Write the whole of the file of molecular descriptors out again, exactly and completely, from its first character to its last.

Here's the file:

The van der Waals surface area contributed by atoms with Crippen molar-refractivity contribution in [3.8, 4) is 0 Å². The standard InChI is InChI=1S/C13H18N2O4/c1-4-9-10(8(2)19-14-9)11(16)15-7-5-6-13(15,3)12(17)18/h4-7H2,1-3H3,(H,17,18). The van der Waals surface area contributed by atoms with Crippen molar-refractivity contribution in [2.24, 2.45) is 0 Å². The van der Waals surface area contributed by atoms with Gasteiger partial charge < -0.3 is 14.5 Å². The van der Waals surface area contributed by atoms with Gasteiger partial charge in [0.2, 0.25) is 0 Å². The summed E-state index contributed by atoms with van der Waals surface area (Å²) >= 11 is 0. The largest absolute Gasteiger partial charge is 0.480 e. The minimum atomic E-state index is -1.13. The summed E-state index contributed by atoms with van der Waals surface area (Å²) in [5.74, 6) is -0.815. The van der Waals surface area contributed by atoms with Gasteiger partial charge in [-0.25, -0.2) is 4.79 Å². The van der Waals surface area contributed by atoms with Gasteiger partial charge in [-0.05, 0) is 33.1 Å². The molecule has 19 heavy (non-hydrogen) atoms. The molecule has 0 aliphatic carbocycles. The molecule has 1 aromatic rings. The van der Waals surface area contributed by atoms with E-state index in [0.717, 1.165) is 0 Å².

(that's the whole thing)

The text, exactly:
The van der Waals surface area contributed by atoms with Crippen molar-refractivity contribution in [3.8, 4) is 0 Å². The standard InChI is InChI=1S/C13H18N2O4/c1-4-9-10(8(2)19-14-9)11(16)15-7-5-6-13(15,3)12(17)18/h4-7H2,1-3H3,(H,17,18). The van der Waals surface area contributed by atoms with Crippen molar-refractivity contribution in [2.24, 2.45) is 0 Å². The van der Waals surface area contributed by atoms with Gasteiger partial charge < -0.3 is 14.5 Å². The van der Waals surface area contributed by atoms with Gasteiger partial charge in [0.2, 0.25) is 0 Å². The summed E-state index contributed by atoms with van der Waals surface area (Å²) >= 11 is 0. The largest absolute Gasteiger partial charge is 0.480 e. The minimum atomic E-state index is -1.13. The summed E-state index contributed by atoms with van der Waals surface area (Å²) in [5.74, 6) is -0.815. The van der Waals surface area contributed by atoms with Gasteiger partial charge in [-0.25, -0.2) is 4.79 Å². The van der Waals surface area contributed by atoms with Gasteiger partial charge in [-0.05, 0) is 33.1 Å². The molecule has 19 heavy (non-hydrogen) atoms. The molecule has 0 aliphatic carbocycles. The molecule has 1 aromatic rings. The van der Waals surface area contributed by atoms with E-state index in [0.717, 1.165) is 0 Å².